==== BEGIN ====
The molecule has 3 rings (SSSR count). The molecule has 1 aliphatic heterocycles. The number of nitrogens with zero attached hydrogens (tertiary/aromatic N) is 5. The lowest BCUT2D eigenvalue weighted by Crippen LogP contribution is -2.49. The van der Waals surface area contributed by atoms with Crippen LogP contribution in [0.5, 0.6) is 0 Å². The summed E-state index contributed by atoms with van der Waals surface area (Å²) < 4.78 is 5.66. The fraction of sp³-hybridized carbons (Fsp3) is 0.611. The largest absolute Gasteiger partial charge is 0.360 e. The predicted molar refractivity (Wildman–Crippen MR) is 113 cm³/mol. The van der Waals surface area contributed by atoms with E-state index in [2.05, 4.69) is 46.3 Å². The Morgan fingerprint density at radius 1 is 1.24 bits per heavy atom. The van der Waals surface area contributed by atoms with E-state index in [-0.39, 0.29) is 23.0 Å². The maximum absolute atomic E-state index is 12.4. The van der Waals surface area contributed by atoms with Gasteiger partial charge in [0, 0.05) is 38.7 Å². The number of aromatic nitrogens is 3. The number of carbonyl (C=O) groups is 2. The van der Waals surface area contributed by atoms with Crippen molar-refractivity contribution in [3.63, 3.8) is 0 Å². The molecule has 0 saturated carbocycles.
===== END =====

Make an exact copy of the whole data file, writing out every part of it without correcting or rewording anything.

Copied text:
The molecule has 3 rings (SSSR count). The molecule has 1 aliphatic heterocycles. The number of nitrogens with zero attached hydrogens (tertiary/aromatic N) is 5. The lowest BCUT2D eigenvalue weighted by Crippen LogP contribution is -2.49. The van der Waals surface area contributed by atoms with Crippen LogP contribution in [0.5, 0.6) is 0 Å². The summed E-state index contributed by atoms with van der Waals surface area (Å²) < 4.78 is 5.66. The fraction of sp³-hybridized carbons (Fsp3) is 0.611. The largest absolute Gasteiger partial charge is 0.360 e. The predicted molar refractivity (Wildman–Crippen MR) is 113 cm³/mol. The van der Waals surface area contributed by atoms with E-state index in [2.05, 4.69) is 46.3 Å². The Morgan fingerprint density at radius 1 is 1.24 bits per heavy atom. The van der Waals surface area contributed by atoms with E-state index in [-0.39, 0.29) is 23.0 Å². The maximum absolute atomic E-state index is 12.4. The van der Waals surface area contributed by atoms with Gasteiger partial charge in [0, 0.05) is 38.7 Å². The number of aromatic nitrogens is 3. The number of carbonyl (C=O) groups is 2. The van der Waals surface area contributed by atoms with Crippen molar-refractivity contribution in [3.63, 3.8) is 0 Å². The molecule has 0 saturated carbocycles.